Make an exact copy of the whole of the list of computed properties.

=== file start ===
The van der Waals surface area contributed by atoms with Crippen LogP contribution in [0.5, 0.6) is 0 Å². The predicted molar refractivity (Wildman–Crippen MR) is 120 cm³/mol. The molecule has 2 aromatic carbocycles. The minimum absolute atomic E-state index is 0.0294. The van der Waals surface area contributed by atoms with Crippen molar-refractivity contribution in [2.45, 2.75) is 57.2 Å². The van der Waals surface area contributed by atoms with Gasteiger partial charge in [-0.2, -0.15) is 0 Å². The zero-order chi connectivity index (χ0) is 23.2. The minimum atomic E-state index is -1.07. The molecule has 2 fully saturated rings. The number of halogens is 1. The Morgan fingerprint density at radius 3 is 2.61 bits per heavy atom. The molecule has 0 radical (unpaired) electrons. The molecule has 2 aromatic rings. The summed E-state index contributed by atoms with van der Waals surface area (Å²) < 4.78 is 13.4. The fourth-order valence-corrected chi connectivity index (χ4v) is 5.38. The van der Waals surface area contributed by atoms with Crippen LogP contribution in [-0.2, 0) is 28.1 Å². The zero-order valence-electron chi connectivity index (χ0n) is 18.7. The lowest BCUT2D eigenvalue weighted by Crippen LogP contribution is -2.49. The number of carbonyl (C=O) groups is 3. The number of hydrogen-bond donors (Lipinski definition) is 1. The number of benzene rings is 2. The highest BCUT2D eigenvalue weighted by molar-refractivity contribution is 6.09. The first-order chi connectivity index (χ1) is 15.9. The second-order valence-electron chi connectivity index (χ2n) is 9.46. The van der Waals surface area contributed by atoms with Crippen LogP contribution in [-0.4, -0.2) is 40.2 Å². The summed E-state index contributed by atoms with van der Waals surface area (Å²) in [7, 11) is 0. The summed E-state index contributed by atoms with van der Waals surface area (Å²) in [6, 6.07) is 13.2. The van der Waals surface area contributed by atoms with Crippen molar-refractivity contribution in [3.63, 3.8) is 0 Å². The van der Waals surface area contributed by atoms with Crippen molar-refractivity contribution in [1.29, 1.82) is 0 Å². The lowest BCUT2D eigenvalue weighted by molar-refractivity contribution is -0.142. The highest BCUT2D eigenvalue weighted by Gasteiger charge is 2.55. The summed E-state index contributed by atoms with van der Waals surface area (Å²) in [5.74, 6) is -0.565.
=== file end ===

The van der Waals surface area contributed by atoms with Crippen LogP contribution in [0.5, 0.6) is 0 Å². The predicted molar refractivity (Wildman–Crippen MR) is 120 cm³/mol. The molecule has 2 aromatic carbocycles. The minimum absolute atomic E-state index is 0.0294. The van der Waals surface area contributed by atoms with Crippen molar-refractivity contribution in [2.45, 2.75) is 57.2 Å². The van der Waals surface area contributed by atoms with Gasteiger partial charge in [-0.2, -0.15) is 0 Å². The zero-order chi connectivity index (χ0) is 23.2. The minimum atomic E-state index is -1.07. The molecule has 2 fully saturated rings. The number of halogens is 1. The Morgan fingerprint density at radius 3 is 2.61 bits per heavy atom. The molecule has 0 radical (unpaired) electrons. The molecule has 2 aromatic rings. The summed E-state index contributed by atoms with van der Waals surface area (Å²) < 4.78 is 13.4. The fourth-order valence-corrected chi connectivity index (χ4v) is 5.38. The van der Waals surface area contributed by atoms with Crippen LogP contribution in [-0.2, 0) is 28.1 Å². The zero-order valence-electron chi connectivity index (χ0n) is 18.7. The lowest BCUT2D eigenvalue weighted by Crippen LogP contribution is -2.49. The number of carbonyl (C=O) groups is 3. The number of hydrogen-bond donors (Lipinski definition) is 1. The number of benzene rings is 2. The highest BCUT2D eigenvalue weighted by molar-refractivity contribution is 6.09. The first-order chi connectivity index (χ1) is 15.9. The second-order valence-electron chi connectivity index (χ2n) is 9.46. The van der Waals surface area contributed by atoms with Crippen LogP contribution in [-0.4, -0.2) is 40.2 Å². The summed E-state index contributed by atoms with van der Waals surface area (Å²) in [7, 11) is 0. The summed E-state index contributed by atoms with van der Waals surface area (Å²) in [6, 6.07) is 13.2. The van der Waals surface area contributed by atoms with Crippen molar-refractivity contribution in [3.63, 3.8) is 0 Å². The van der Waals surface area contributed by atoms with Crippen molar-refractivity contribution in [1.29, 1.82) is 0 Å². The lowest BCUT2D eigenvalue weighted by molar-refractivity contribution is -0.142. The highest BCUT2D eigenvalue weighted by Gasteiger charge is 2.55. The summed E-state index contributed by atoms with van der Waals surface area (Å²) in [5.74, 6) is -0.565.